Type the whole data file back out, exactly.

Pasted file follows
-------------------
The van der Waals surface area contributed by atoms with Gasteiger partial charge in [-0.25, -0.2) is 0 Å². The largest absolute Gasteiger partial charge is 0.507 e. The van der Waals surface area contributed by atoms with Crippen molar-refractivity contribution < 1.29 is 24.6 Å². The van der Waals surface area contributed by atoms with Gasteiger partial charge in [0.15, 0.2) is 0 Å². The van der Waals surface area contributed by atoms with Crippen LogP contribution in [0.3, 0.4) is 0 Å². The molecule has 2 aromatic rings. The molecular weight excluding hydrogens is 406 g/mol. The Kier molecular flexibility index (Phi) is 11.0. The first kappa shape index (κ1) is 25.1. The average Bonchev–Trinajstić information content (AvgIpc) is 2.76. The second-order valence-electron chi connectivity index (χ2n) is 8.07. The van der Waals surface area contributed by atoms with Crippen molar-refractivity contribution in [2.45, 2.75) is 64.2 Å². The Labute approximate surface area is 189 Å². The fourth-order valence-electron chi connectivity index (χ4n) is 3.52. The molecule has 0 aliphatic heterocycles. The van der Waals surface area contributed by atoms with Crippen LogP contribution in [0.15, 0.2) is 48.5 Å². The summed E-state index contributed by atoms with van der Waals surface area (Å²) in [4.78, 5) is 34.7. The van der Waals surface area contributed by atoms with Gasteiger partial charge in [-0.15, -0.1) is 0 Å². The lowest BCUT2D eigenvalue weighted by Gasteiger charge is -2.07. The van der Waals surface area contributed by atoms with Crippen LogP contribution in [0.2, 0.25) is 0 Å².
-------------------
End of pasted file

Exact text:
The van der Waals surface area contributed by atoms with Gasteiger partial charge in [-0.25, -0.2) is 0 Å². The largest absolute Gasteiger partial charge is 0.507 e. The van der Waals surface area contributed by atoms with Crippen molar-refractivity contribution < 1.29 is 24.6 Å². The van der Waals surface area contributed by atoms with Gasteiger partial charge in [0.15, 0.2) is 0 Å². The van der Waals surface area contributed by atoms with Crippen LogP contribution in [0.3, 0.4) is 0 Å². The molecule has 2 aromatic rings. The molecular weight excluding hydrogens is 406 g/mol. The Kier molecular flexibility index (Phi) is 11.0. The first kappa shape index (κ1) is 25.1. The average Bonchev–Trinajstić information content (AvgIpc) is 2.76. The second-order valence-electron chi connectivity index (χ2n) is 8.07. The van der Waals surface area contributed by atoms with Crippen molar-refractivity contribution in [2.45, 2.75) is 64.2 Å². The Labute approximate surface area is 189 Å². The fourth-order valence-electron chi connectivity index (χ4n) is 3.52. The molecule has 0 aliphatic heterocycles. The van der Waals surface area contributed by atoms with Crippen LogP contribution in [0.15, 0.2) is 48.5 Å². The summed E-state index contributed by atoms with van der Waals surface area (Å²) in [4.78, 5) is 34.7. The van der Waals surface area contributed by atoms with Gasteiger partial charge in [-0.15, -0.1) is 0 Å². The lowest BCUT2D eigenvalue weighted by Gasteiger charge is -2.07. The van der Waals surface area contributed by atoms with Crippen LogP contribution in [0.2, 0.25) is 0 Å².